Taken from Ronnie's car on the drive home.  Tiny dots = para-gliders

Taken from Ronnie’s car on the drive home. Tiny dots = para-gliders

The course on the way back

The course on the way back

Around mile 8, out of some shrubbery to our right, popped Ronnie, who had been relieving himself (or burrowing a hole for warmth, who knows, it was freezing).  He said he was enjoying the race, and that he felt good, but he was starting to tire.  We slowly pulled away, but he managed to stay about 30 seconds behind us for the remainder of the race.

From about 10 miles, Susan and I were both pretty fatigued.  The course became a bit more undulating here, and we felt no shame in walking the inclines to save enough energy to look as though we were comfortable in front of the spectators at the end.  I mean, that’s important stuff there.  We crossed the line together in just under 2:10, and we were pleased enough with that.  Ronnie came in shortly afterwards, and we headed into the Glen Clova Hotel for some warmth, and to my delight, hot lentil soup and bread rolls!

Keen to get home before sunset (about 4:15 in Scotland this time of year – I know, it’s gross), we bundled into the car to finish our soup:

I don't know what I liked more: the flavour or the warmth!

I don’t know what I liked more: the flavour or the warmth!


The keen-eyed people might notice the temperature is now a SCORCHING 2.5 degrees….

We only slowed at one point, so that I could snap a photo for two reasons:

1. mildy amusing place-name
2. atmosphere


Today (Sunday), my foot is feeling a little tender, but I’m not limping like I have been for most of the past week, which annoyingly has meant a slight setback for my “get back into better shape” plan.  Hopefully, though, I’m back on track from this weekend after a half marathon, and an 8 mile recovery run on the trails today.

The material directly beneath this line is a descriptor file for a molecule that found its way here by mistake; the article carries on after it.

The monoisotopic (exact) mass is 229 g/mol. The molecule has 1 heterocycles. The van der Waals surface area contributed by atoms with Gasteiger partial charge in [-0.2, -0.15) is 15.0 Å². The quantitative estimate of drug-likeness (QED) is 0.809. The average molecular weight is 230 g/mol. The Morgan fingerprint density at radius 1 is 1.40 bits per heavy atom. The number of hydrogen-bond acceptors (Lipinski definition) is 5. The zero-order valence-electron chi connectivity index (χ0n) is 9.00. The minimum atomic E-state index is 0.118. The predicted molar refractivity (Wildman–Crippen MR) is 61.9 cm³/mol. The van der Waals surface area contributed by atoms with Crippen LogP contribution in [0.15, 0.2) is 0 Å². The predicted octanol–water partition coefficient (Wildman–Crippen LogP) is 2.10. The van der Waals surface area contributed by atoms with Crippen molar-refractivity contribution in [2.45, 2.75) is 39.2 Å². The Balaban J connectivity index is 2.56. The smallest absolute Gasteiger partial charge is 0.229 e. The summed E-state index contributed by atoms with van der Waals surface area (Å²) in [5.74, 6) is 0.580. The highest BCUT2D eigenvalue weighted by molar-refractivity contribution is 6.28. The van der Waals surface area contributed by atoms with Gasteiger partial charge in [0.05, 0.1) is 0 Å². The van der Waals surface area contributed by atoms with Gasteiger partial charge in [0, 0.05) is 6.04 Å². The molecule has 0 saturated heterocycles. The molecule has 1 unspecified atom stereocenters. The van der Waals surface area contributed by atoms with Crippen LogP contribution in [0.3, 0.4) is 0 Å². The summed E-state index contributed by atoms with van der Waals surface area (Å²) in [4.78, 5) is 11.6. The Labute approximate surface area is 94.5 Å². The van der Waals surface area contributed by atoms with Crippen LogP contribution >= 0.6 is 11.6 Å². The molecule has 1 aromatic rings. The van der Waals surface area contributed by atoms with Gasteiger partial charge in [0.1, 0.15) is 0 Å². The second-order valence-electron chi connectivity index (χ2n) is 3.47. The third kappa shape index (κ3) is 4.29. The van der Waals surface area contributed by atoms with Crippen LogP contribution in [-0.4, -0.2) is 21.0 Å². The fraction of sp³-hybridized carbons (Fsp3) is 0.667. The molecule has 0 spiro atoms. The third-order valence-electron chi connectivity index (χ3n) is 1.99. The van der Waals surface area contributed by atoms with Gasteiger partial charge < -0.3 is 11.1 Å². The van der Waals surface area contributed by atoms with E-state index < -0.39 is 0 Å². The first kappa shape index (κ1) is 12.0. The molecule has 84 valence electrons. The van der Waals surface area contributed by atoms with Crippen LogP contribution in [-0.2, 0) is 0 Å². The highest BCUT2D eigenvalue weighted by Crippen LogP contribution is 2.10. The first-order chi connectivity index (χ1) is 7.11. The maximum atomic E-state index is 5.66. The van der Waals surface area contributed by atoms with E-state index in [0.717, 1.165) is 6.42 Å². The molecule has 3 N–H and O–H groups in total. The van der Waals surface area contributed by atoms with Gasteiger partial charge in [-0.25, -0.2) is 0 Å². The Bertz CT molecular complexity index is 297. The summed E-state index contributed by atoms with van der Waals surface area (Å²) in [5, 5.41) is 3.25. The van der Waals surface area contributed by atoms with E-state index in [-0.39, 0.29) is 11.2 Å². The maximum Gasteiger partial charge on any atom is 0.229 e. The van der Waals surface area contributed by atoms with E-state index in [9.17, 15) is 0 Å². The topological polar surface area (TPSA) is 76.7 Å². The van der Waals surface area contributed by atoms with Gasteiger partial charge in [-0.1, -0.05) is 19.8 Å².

Templeton 10 Mile Road Race 2013

Time: 1:36:42 [RESULTS HERE]

Medal: No, but I was pleasantly surprised when we got a technical shirt at the finish.


After my DNS last weekend, I was determined to get back on track, especially since I have really struggled since Loch Ness with being sick, and being under strict instruction from my physio to do no exercise for over a week to let my swollen, angry hip calm down.

To put things into perspective, I usually work out 6 days a week, with a total time between 8-12 hours.  This is a mix of running, cycling, weights, cross trainer, etc.  The week after Loch Ness I managed a single 4 mile jog.  The following week I managed a couple of spin classes, a weights class, and a painful half marathon.  The week after that? Two spin classes and a weights class.  And after that? A 6 mile run, a weights class, a spin class, and a DNS.  Not great.

So Monday, all guns blazing, I began my comeback week.  It looked a little something like this, and it probably isn’t a smart way to gently dip back into work outs:

Monday: 45 minute spin class, 30 minute HIIT class, 1 hour pilates class.
Tuesday: 3 mile run, 30 minute HIIT class, 1 hour weights class
Wednesday: Rest day (parents’ evening at school and sports massage)
Thursday: 45 minute weights class
Friday: Rest
Saturday: 15 mile trail run
Sunday: Templeton 10 mile road race

Why yes, I did decide to try out a back-to-back long run weekend with a ten mile race as my recovery run.  I may not have been so cocky about my planning skills if I had actually taken 30 seconds to look up the elevation profile for this race.  Behold, pain: